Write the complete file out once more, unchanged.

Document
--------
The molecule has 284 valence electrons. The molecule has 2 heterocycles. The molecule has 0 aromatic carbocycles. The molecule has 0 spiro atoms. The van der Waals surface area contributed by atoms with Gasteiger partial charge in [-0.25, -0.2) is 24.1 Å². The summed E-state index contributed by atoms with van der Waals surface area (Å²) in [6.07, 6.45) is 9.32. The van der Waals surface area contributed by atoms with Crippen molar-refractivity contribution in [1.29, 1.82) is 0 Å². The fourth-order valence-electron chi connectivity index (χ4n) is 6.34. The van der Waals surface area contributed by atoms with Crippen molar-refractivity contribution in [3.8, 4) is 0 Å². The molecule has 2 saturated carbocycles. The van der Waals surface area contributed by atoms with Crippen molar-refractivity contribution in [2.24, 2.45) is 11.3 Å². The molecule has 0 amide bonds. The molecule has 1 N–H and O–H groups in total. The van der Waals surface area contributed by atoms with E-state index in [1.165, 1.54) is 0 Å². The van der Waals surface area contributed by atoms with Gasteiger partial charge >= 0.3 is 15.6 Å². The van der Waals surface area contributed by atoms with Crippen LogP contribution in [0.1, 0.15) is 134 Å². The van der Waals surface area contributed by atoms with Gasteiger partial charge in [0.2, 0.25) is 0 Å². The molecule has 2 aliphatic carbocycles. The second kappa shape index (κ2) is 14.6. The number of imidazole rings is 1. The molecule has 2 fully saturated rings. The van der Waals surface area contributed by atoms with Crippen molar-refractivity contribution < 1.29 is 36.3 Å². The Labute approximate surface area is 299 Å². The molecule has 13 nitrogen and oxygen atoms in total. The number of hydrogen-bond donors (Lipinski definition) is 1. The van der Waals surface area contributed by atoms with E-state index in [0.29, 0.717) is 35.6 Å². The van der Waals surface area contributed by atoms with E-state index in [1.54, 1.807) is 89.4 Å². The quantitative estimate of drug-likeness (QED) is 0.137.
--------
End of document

The molecule has 284 valence electrons. The molecule has 2 heterocycles. The molecule has 0 aromatic carbocycles. The molecule has 0 spiro atoms. The van der Waals surface area contributed by atoms with Gasteiger partial charge in [-0.25, -0.2) is 24.1 Å². The summed E-state index contributed by atoms with van der Waals surface area (Å²) in [6.07, 6.45) is 9.32. The van der Waals surface area contributed by atoms with Crippen molar-refractivity contribution in [1.29, 1.82) is 0 Å². The fourth-order valence-electron chi connectivity index (χ4n) is 6.34. The van der Waals surface area contributed by atoms with Crippen molar-refractivity contribution in [3.8, 4) is 0 Å². The molecule has 2 saturated carbocycles. The van der Waals surface area contributed by atoms with Crippen molar-refractivity contribution in [2.24, 2.45) is 11.3 Å². The molecule has 0 amide bonds. The molecule has 1 N–H and O–H groups in total. The van der Waals surface area contributed by atoms with E-state index in [1.165, 1.54) is 0 Å². The van der Waals surface area contributed by atoms with Gasteiger partial charge >= 0.3 is 15.6 Å². The van der Waals surface area contributed by atoms with Crippen LogP contribution in [0.1, 0.15) is 134 Å². The van der Waals surface area contributed by atoms with Gasteiger partial charge in [0.2, 0.25) is 0 Å². The molecule has 2 aliphatic carbocycles. The second kappa shape index (κ2) is 14.6. The number of imidazole rings is 1. The molecule has 2 fully saturated rings. The van der Waals surface area contributed by atoms with Crippen molar-refractivity contribution < 1.29 is 36.3 Å². The Labute approximate surface area is 299 Å². The molecule has 13 nitrogen and oxygen atoms in total. The number of hydrogen-bond donors (Lipinski definition) is 1. The van der Waals surface area contributed by atoms with E-state index in [0.29, 0.717) is 35.6 Å². The van der Waals surface area contributed by atoms with E-state index in [1.54, 1.807) is 89.4 Å². The quantitative estimate of drug-likeness (QED) is 0.137.